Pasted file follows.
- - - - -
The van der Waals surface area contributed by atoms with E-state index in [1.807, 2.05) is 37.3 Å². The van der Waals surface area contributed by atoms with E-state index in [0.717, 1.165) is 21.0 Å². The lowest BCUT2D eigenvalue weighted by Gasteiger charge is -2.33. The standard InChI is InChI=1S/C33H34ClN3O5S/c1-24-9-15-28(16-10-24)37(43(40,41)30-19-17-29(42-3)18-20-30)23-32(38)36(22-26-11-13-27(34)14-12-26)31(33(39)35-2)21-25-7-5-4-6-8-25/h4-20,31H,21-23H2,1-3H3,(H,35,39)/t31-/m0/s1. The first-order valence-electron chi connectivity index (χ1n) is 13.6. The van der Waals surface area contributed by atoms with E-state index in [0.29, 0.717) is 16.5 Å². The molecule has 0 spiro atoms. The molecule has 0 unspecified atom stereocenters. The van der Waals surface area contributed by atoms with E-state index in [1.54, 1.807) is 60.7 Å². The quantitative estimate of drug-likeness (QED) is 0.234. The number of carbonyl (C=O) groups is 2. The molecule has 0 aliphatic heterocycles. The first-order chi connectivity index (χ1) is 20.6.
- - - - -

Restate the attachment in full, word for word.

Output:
The van der Waals surface area contributed by atoms with E-state index in [1.807, 2.05) is 37.3 Å². The van der Waals surface area contributed by atoms with E-state index in [0.717, 1.165) is 21.0 Å². The lowest BCUT2D eigenvalue weighted by Gasteiger charge is -2.33. The standard InChI is InChI=1S/C33H34ClN3O5S/c1-24-9-15-28(16-10-24)37(43(40,41)30-19-17-29(42-3)18-20-30)23-32(38)36(22-26-11-13-27(34)14-12-26)31(33(39)35-2)21-25-7-5-4-6-8-25/h4-20,31H,21-23H2,1-3H3,(H,35,39)/t31-/m0/s1. The first-order valence-electron chi connectivity index (χ1n) is 13.6. The van der Waals surface area contributed by atoms with E-state index in [0.29, 0.717) is 16.5 Å². The molecule has 0 spiro atoms. The molecule has 0 unspecified atom stereocenters. The van der Waals surface area contributed by atoms with E-state index in [1.54, 1.807) is 60.7 Å². The quantitative estimate of drug-likeness (QED) is 0.234. The number of carbonyl (C=O) groups is 2. The molecule has 0 aliphatic heterocycles. The first-order chi connectivity index (χ1) is 20.6.